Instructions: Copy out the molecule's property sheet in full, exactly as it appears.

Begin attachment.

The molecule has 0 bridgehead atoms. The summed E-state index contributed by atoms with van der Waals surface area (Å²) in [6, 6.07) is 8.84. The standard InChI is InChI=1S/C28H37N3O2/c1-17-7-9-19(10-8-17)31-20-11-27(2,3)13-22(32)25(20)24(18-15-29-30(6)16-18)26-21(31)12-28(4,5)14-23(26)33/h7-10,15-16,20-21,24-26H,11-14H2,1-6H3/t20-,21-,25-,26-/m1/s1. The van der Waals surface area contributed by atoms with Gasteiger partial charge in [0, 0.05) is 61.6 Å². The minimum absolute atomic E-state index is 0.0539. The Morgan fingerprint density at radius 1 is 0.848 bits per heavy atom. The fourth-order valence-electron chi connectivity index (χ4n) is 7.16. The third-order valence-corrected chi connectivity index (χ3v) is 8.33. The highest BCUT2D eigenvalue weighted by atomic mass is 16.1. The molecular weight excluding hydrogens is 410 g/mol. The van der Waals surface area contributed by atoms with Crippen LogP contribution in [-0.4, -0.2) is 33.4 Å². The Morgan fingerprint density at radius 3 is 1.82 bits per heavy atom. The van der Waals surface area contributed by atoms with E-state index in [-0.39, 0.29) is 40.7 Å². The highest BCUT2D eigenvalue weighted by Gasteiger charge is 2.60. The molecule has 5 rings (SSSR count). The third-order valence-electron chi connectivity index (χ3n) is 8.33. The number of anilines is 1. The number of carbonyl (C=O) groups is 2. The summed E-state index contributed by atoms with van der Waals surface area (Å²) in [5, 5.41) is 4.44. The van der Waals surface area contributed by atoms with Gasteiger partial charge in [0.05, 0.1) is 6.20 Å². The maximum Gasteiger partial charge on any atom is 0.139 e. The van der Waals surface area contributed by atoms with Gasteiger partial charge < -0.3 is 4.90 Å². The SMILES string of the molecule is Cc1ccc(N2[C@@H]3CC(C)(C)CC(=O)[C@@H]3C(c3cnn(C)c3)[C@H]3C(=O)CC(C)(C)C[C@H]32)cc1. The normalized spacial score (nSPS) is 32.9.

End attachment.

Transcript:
The molecule has 0 bridgehead atoms. The summed E-state index contributed by atoms with van der Waals surface area (Å²) in [6, 6.07) is 8.84. The standard InChI is InChI=1S/C28H37N3O2/c1-17-7-9-19(10-8-17)31-20-11-27(2,3)13-22(32)25(20)24(18-15-29-30(6)16-18)26-21(31)12-28(4,5)14-23(26)33/h7-10,15-16,20-21,24-26H,11-14H2,1-6H3/t20-,21-,25-,26-/m1/s1. The van der Waals surface area contributed by atoms with Gasteiger partial charge in [0, 0.05) is 61.6 Å². The minimum absolute atomic E-state index is 0.0539. The Morgan fingerprint density at radius 1 is 0.848 bits per heavy atom. The fourth-order valence-electron chi connectivity index (χ4n) is 7.16. The third-order valence-corrected chi connectivity index (χ3v) is 8.33. The highest BCUT2D eigenvalue weighted by atomic mass is 16.1. The molecular weight excluding hydrogens is 410 g/mol. The van der Waals surface area contributed by atoms with Crippen LogP contribution in [-0.4, -0.2) is 33.4 Å². The Morgan fingerprint density at radius 3 is 1.82 bits per heavy atom. The van der Waals surface area contributed by atoms with E-state index in [-0.39, 0.29) is 40.7 Å². The highest BCUT2D eigenvalue weighted by Gasteiger charge is 2.60. The molecule has 5 rings (SSSR count). The third-order valence-electron chi connectivity index (χ3n) is 8.33. The number of anilines is 1. The number of carbonyl (C=O) groups is 2. The summed E-state index contributed by atoms with van der Waals surface area (Å²) in [5, 5.41) is 4.44. The van der Waals surface area contributed by atoms with Gasteiger partial charge in [0.05, 0.1) is 6.20 Å². The maximum Gasteiger partial charge on any atom is 0.139 e. The van der Waals surface area contributed by atoms with Gasteiger partial charge < -0.3 is 4.90 Å². The SMILES string of the molecule is Cc1ccc(N2[C@@H]3CC(C)(C)CC(=O)[C@@H]3C(c3cnn(C)c3)[C@H]3C(=O)CC(C)(C)C[C@H]32)cc1. The normalized spacial score (nSPS) is 32.9.